> 2.5 pump2 is ON/OFF, etc.

With this method, you will have lots of cycling of the pumps. Not knowing your rates, I'll make some up for an example.
The tank set point is 80%, and each pump can pump 1000 gpm of water. If the the demand is 1000 gpm, the tank level is 75%, and 2 pumps are on, the tank level won't change, but the PID output will go up until it reaches 2.5. Pump 3 comes on,
the tank level rises to 80%, with the PID continuing to increase. Tank level rises to 85, PID decreasing, Tank rises to 90%, PID has finally dropped to 2.5, 3rd pump stops, Tank level stays at 90%. PID continues to decrease, eventually going to 1.5. 2nd pump goes off. Tank level drops, PID eventually going below
set point, and eventually turning on the 2nd pump goes back on. So you would have 2, 3, 2, 1, then 2 pumps running, even though the level would stay even with 2 pumps running.

I suggest you drop the PID and use an algorithm such as:

If level goes Above 80% set went above 80 flag
If level goes Above 80% set went above 75 flag
If level goes Above 80% set went above 70 flag
If level goes below 80% set went below 80 flag
if level goes below 85% set went below 85 flag
if level goes below 90% set went below 90 flag
if level goes below 75% and above 80 flag is set, start another pump, clear
the above 80 flag
if level goes below 70% and above 75 flag is set, start another pump, clear the above 75 flag
if level goes below 65% and above 70 flag is set, start another pump, clear the above 70 flag
if level goes above 85 and below 80 flag is set, stop another pump, clear the below 80 flag
if level goes above 90 and below 85 flag is set, stop another pump, clear the below 85 flag
if level goes above 95 and below 90 flag is set, stop another pump, clear the below 90 flag

Mark
Any opinions expressed in this message are not necessarily those of the
company.
 
A
Dustin,

Your point is well taken. I guess I am trying to apply software solutions to what is essentially a governmental decision. I think what will probably
come of all this is we will give the various options to the council and let them choose a solution.

We will continue to "tweak PID" (or just P or PI as has been suggested) to see if a compromise can be reached between maintaining full level and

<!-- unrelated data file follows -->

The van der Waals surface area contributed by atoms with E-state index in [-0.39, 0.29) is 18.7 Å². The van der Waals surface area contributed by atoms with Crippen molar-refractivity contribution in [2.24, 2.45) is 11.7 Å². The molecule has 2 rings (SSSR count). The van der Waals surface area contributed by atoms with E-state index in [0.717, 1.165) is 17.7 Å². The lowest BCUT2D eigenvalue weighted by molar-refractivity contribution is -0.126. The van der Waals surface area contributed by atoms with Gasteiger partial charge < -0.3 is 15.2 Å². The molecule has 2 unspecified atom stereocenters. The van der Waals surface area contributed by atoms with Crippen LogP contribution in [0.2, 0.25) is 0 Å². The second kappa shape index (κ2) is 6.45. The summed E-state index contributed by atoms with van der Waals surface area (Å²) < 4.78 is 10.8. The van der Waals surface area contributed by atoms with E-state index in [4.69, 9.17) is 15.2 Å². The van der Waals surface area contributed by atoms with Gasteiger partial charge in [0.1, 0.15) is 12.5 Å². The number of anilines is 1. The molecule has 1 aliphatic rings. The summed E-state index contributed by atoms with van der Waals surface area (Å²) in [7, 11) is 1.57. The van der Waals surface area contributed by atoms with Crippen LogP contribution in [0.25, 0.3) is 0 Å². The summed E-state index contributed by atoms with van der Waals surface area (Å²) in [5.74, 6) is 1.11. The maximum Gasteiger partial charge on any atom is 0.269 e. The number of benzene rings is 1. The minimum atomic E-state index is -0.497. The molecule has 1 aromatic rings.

keeping pump cycling to a minimum.

Thank you to all who have addressed this issue. I now have a much better understanding of the dynamics of PID and how they may (or may not)
apply to my problem.

Regards,

Alan Brause
 
J

Johan Bengtsson

The problem is that you loose most of the wanted PID:s predictive behaviour in this case, at least you are not gaining anything in predicatbility above soem of the other schemes.

That unless you actually use the output from the PID in an analog way, either PWM (pulde width modulation) ie turn on pumps at regular interval and turn off them after a delay depending on the output (at 25% the delay should be 25% of the on to on time, at 75% it should be 75% and so on), this will probably turn on/off pumps unnecesarily, but the idea could be used in a half-way between what you suggest and this "standard" PWM:

you have 3 pumps, that means 33% equals one pump at full speed, 67% two pumps and 100% all three.

Now do like this:
First part is to determine the number of pumps to have turned on at any given moment in the following way:

above 33%: 1 pump + 1 PWM
above 67%: 2 pumps + 1 PWM

This is how that could be desribed in C:

int pumps(double PID_out,int pumpsAvail,double deltaT,double PWM_intervall)
{
static double PWM_time=0;
static int PWM_on=1;
int nPumps=0;

//first: count number of pumps to have turned on completely
while (PID_out>100.0/pumpsAvail)
{
PID_out-=100.0/pumpsAvail;
nPumps++;
}

//second: do PWM based on remaining part of PID_out
//but scale it to 0-100 again first
PID_out*=pumpsAvail;

PWM_time+=100*deltaT/PWM_intervall;
if (PWM_time>100)
{
PWM_time-=100;
PWM_on=1;
}
if (PWM_time>PID_out)
PWM_on=0;

nPumps+=PWM_on;

return nPumps;
}

Ok, first of all: I have not really debugged this, but it should give you the necesary ideas, second: the use of static variables might not suit you as well as other implewmentation related issues, but again, I wote it to describe the idea.


The second part:
No you have the number of pumps you want to have on at any given time the next part is to decide which pumps to turn on and off, that one could probably best be based on the ideas of Dustin Beebe, perhaps best combined with some limit to how long time it was since that particular pump was last turned on or off.


If you decide to go for a VFD, you could have one attached to only one of the pumps, in that case you can follow the ideas above to decide how many of the other pumps should be turned on and use the remainder (before the PWM part above) to feed the VFD. If you go for this remember two things:
1. Depending on how it is set up the VFD controlled pump would need some certain speed in order to just keep 0 flow, below that the flow will probably go backwards if nothing actually prevents it 2. You need some kind of hysteresis in order to not turn on/off pumps unnecesary around 33% and 67%, the fact in point 1 can be
used for this (ie allow backwards flow for a while).
I have seen this implemented (two pumps) and it worked quite well.


/Johan Bengtsson

----------------------------------------
P&L, Innovation in training
Box 252, S-281 23 H{ssleholm SWEDEN
Tel: +46 451 49 460, Fax: +46 451 89 833
E-mail: [email protected]
Internet: http://www.pol.se/
----------------------------------------